Xiao Xian LIU, Reincarnation - Mao, Buddha and I. Enlarge 1 /1

Xiao Xian LIU

China born 1963

  • Australia from 1990

Reincarnation - Mao, Buddha and I. 1998 Description: A set of three prints, each image comprising 100 sheets
Page: collection record 1-
Place made: Sydney Sydney, New South Wales New South Wales, Australia Australia
Materials & Technique: prints, digital-image, printed in black ink, from inkjet printer Support: thin white cardboard

Dimensions: printed image (each) 27.0 h x 19.7 w cm printed image (overall) 275.0 h x 625.0 w cm
Acknowledgement: Purchased 1999
Accession No: NGA 99.152.1-3.1A-10J
  • Purchased by the National Gallery of Australia, from the artist, Sydney, 1999.

Reincarnation – Mao, Buddha &I is based on the core of Taoism/Yin and Yang: the basic elements which provide the explanatory basis for the formation of the cosmos and its symbolic correlation in the corresponding human world.

The work is completed in three portraits – Mao, Buddha & I. Each consists of 100 panels of A4 size prints. Tiny portraits of each subject are used as ‘basic elements’, which in turn construct the portrait of the other, i.e. ‘Mao’ is made of ‘I’, and so on. Technically, I utilise the principle of the halftone image reproduction – the tones are broken into dots, which I have swapped for tiny images to emphasise that the universe is made up of basic elements. Such innovation has a leap effect in the process of both image formation and cognition.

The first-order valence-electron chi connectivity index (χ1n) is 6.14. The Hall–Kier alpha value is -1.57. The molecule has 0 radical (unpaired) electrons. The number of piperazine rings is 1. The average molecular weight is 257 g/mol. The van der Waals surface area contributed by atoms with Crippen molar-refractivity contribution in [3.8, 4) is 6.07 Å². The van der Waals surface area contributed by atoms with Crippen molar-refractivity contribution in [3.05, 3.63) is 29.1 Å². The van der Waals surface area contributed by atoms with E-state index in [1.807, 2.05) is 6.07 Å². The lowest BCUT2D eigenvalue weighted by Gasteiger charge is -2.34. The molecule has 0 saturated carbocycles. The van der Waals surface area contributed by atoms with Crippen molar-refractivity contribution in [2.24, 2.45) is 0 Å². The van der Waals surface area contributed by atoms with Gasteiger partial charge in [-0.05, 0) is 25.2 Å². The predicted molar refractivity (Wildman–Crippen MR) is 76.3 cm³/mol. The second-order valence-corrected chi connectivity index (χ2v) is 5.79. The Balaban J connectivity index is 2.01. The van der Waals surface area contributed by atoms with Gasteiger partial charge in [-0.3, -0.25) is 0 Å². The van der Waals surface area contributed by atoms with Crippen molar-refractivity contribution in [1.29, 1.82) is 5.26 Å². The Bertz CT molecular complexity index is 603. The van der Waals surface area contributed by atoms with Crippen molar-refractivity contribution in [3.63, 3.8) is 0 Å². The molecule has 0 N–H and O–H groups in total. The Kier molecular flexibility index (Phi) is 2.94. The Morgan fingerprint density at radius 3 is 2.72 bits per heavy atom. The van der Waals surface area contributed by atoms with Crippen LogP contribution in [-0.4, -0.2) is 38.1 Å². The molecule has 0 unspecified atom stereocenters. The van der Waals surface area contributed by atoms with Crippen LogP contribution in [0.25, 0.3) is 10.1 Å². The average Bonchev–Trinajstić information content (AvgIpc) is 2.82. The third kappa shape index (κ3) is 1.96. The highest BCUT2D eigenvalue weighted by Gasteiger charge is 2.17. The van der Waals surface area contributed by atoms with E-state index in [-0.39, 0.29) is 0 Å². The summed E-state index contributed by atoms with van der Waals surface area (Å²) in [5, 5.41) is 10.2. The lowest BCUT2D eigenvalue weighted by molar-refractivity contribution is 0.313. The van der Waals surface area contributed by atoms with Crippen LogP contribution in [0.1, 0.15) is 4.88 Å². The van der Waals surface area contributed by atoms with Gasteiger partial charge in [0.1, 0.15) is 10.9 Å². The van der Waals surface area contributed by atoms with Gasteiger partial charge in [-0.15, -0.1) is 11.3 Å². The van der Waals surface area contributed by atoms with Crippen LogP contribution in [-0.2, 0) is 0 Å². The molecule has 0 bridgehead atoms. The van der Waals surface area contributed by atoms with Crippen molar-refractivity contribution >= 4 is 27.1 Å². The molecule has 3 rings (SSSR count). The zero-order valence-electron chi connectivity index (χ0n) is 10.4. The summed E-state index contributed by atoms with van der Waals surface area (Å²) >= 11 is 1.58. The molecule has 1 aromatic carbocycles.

The work is constructed to such huge proportions not only to meet the technical requirement, but also to allow the 108,300 small images to compete with each other outrageously for attention. Moreover, the delicacy of changes from small to the general as a whole may lead us into thoughts about micro versus macro. Hasn’t it been mentioned in the Buddhist Scriptures that the immensity of the gigantic cosmos has no boundaries?  Yet, it is so small that infinitude of the inside has no end.

In my work, I try to offer a new viewpoint to look at dialectical matters. After seeing the work up close and at a distance, the ambiguity of identities becomes obvious and roles are constantly changing. I try to reveal the constant rotation of Yin and Yang cosmos into different levels of life behind the scene. Hopefully, this work may provoke deeper thoughts.

Liu Xiao Xian, 2002

Text © National Gallery of Australia, Canberra 2010
From: Anne Gray (ed), Australian art in the National Gallery of Australia, National Gallery of Australia, Canberra, 2002